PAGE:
It's been 20 years since the government set a goal to give 5% of federal contracts to women-owned small businesses. Not once has it met that goal. This story looks at why so few women still land federal contracts, what needs to change to alter that number, and why it matters.
Lynne Beaman (left) is the CEO of Highlands Environmental Solutions in North Carolina. She's been rejected once but rejection is a big part of the process. She's busy filling out more governement forms in the hope of landing a contract.
This post expands on a subject I've tackled before in a podcast and a public radio piece. Whenever I write about this, it resonates with women. A lot of us have experienced staying in one job too long, not necessarily because of the economy or another structural reason, but because something holds us back from quitting. We tell ourselves our officemates are 'like family', that we're needed here. We convince ourselves we're lucky to have the job we do, and that we may not be good enough for anything else.
This Marketplace story combined the reporting I did for two of my podcasts, the one that went out on June 15th, and the one that was released on June 30th. It turns out that the majority of transgender men have more positive experiences of the workplace once they stop living publicly as women and start living publicly as men. And these experiences hit them hard, because for decades they've seen the workplace through different eyes - female eyes. Suddenly, as men, they find they have more authority and are seen as being more capable, even though they're the same people with the same abilities they've always had. Take Thomas, who began his working life as Susan. One fellow lawyer described Susan as 'incompetent', but said he 'really liked this new guy, Thomas.' Meanwhile, trans women have the opposite issue: their abilities are suddenly questioned. They have to get used to being seen as less competent.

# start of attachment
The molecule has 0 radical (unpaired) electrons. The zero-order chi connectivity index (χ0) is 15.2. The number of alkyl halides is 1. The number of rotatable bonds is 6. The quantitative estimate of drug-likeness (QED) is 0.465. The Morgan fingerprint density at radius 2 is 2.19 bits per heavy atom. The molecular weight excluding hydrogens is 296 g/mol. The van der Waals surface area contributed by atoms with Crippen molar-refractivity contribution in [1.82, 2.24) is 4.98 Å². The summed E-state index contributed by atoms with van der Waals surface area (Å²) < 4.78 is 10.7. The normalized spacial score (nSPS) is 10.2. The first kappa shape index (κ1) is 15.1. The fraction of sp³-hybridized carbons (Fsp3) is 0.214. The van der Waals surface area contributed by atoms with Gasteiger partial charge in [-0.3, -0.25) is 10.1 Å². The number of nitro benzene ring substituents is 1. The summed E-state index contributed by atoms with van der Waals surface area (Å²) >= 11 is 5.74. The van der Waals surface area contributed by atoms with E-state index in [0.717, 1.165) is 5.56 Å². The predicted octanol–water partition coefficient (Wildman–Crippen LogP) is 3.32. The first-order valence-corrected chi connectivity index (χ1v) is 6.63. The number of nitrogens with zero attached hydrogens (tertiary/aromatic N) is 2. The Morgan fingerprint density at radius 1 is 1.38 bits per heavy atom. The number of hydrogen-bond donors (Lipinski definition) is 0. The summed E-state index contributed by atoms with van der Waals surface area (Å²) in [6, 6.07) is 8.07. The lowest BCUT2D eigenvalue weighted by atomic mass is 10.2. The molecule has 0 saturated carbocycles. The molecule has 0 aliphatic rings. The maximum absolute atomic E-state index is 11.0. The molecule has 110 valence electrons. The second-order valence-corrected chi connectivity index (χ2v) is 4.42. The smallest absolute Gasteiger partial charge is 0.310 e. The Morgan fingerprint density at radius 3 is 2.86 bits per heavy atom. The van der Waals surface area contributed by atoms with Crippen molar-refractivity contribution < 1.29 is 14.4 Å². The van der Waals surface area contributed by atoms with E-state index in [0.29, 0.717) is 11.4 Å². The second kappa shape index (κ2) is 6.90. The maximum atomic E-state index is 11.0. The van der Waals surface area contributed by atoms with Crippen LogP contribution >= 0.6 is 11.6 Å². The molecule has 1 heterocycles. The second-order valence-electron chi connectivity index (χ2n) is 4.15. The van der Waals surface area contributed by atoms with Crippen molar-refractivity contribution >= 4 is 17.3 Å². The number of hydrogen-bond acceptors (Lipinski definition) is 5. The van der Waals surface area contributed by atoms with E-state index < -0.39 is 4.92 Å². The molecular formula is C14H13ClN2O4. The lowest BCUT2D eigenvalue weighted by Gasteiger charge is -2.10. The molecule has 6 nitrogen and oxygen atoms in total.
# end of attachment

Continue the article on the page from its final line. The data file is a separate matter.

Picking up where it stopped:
University of Chicago researcher Kristen Schilt says trans men's and women's dual experience of office life is about the best evidence we have that men and women really are perceived and treated differently in the workplace.
In this story I look at why the number of women on US company boards is still so low. From one perspective, American companies are on the right track - according to a recent Heidrick & Struggles study, more than 20% of board seats at Fortune 500 companies are now occupied by women. The latest Catalyst numbers indicate the number isn't quite that high.
Still, the vast majority of people who make household purchases are women, and some of those companies that make the stuff women buy have no women on their boards at all. Quotas aren't a popular idea in this country, and there's varying evidence about how useful they are overall. Powerful shareholder groups such as Calpers are now weighing in, trying to push companies to get more women and minorities into the boardroom - so far with limited success.